Sunday, 3 April 2016

5 places you must see in Marrakech, Morocco

It seems like this is the time of year when people catch a glimpse of the Spring sunshine, remember what it's like to experience a bit of warmth and daylight, and head straight to the travel agents or Expedia website.

Marrakech is definitely a hot destination at the moment. It's very affordable (we did our whole trip - flights, accommodation, food, the lot - for £600) and the Moroccan city is hot, vibrant, busy and beautiful. There's an awful lot to do there, so I thought I'd share our top 5 places to visit:



1. The Souks

The markets of Marrakech (known as souks) are an absolute must visit if you want to immerse yourself in the hustle and bustle of the city. When I visited we stayed just off the main market square, Jemaa el Fna, which is a central hub for both locals and tourists alike.

Don't be put off by how chaotic it seems, or be afraid to haggle for everything from spices to pottery and leather handbags. It's a maze-like market with artisan workshops at the centre and more touristy trinkets around the edges, so if you're open to getting slightly lost be sure to dive straight in.

Make sure you head back to Jemaa el Fna at night too. As you take in the beautiful sunset from one of the many cafe terraces, street food stalls begin to pop up on the ground below. Be sure to enjoy some of the skewered meat and Khobz bread, followed by deliciously sweet pastries and mint tea.

There are about 50 stalls but all serve very similar food and very similar prices and will go for the hard sell to get you to choose theirs. I'd also advise eating with your hands as they often clean cutlery in the same bucket of water all night thanks to the lack of running water on the stalls. We did and it was not only fine but totally yummy and a real experience!



2. La Jardin Majorelle

These gardens require a quick taxi ride into the new part of the city but are a true oasis compared to the hot and dusty old town. French painter Jacques Majorelle created the gardens, which then become home to designer Yves Saint Laurent until his death in 2008. The bright blues and yellows of the buildings interspersed with cool, shady greenery are honestly such a joy to behold. It felt like we'd stepped into another world.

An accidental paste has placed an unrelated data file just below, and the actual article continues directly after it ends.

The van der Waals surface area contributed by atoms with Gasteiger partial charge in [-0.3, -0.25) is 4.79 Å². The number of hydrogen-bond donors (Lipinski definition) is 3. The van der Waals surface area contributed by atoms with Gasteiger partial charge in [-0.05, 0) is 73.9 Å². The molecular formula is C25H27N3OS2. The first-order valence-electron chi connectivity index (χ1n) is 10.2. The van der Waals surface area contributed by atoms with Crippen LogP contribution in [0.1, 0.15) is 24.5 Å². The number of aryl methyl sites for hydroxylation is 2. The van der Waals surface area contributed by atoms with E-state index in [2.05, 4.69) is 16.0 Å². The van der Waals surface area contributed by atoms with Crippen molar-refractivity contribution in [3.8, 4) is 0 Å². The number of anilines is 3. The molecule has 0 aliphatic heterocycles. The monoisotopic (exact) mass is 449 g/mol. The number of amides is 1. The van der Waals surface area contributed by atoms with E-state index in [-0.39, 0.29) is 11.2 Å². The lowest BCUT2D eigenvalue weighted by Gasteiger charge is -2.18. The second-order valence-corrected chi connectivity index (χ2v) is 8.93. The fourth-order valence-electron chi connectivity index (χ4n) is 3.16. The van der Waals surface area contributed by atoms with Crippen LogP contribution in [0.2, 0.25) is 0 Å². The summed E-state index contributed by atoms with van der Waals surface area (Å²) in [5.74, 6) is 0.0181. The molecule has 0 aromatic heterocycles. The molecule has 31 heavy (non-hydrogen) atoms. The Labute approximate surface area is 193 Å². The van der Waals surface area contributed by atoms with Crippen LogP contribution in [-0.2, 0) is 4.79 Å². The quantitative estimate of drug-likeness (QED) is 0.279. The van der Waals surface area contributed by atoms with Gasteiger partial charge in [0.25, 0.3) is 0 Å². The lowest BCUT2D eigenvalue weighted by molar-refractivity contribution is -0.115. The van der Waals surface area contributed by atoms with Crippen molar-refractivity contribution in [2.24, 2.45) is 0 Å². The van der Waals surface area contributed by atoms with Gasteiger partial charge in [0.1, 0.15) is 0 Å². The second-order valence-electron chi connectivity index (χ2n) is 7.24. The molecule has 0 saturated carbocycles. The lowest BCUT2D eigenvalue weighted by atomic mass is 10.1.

The gardens are also home to a museum dedicated to the ancient tribal cultures of the Atlas mountain region and a gorgeous cafe. Visit first thing in the morning for a relaxing few hours, as the bus loads of tourists that arrive before and after lunch can make things quite busy.



3. Madrasa Ben Youseff

We visited many a historic site in the 5 days that we were in Marrakech but none blew me away quite as much as the ancient religious school of Ben Youseff. Entry was incredibly cheap but the asymmetrical architecture and central courtyard complete with a clear blue pool of water are just stunning.

The mosaic work that covers the entire building is perfect and you can wonder in and out of the many rooms to your heart's content. It's also virtually next door to the Musée de Marrakech that contains some impressive works of art and is also a beautiful building, having once been a palace.




4. The tanneries

Our trip to the tanneries was somewhat involuntary, thanks to a very sneaky, pushy young man who claimed to be a guide and kind of swept us towards the leather district. Be wary of this and be sure to make your own way there as these phony 'tour guides' will demand a large sum of money in exchange for their 'help', even if you didn't want or ask for it!

Shady wheeler dealers aside a properly planned visit to the tanneries is still a sight to behold. Hides are treated and cured on the rooftops, so not only is it interesting to see how it's done but the views are ah-mazing (I'm running out of adjectives to describe just how picturesque Marrakech actually is!).

The 'exit through the gift shop' trick has also not been lost on the Moroccans, so if you find yourself in one at the end of your tannery tour and don't want to haggle for a purchase then politely but firmly decline. The prices they will try and charge you will be astronomical.


5. La Palmeraie

The very last thing we did our trip was take a camel tour through the palm groves on the outskirts of the city. The land here is flat and dry but populated by, you guessed it, a lot of palm trees. You can do all sorts of activities in the area, from walking to quad biking, and there are also golf courses dotted around, but we opted for more traditional transport. Gotta try everything once!

We went at the end of the day as a storm was brewing, which was good because it meant that the June weather wasn't so scorching, but not so good because my camel had properly had enough. He was as scary as he was fed up (I have to admit I did feel quite bad for him once I saw that) but eventually he settled into it and I think we both had a good time. The guide was interesting too and made us little origami camels out of dried leaves.


Don't forget to read this post on what I wore during our trip to help you cater your wardrobe to the climate and local customs!

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3 comments

  1. I've always wanted to go to but it seems like a bit of a stressful holiday to me! Looks like there's loads to experience though 😊

    www.wordsbynina.com

    ReplyDelete
  2. I thought it would be but it wasn't! We got so swept up in everything and the riad we stayed in was an oasis of calm so we just retreated there every afternoon!

    ReplyDelete
  3. The gardens look incredible! I'd love to visit one day :)

    Lilies and Lipbalm
    xx

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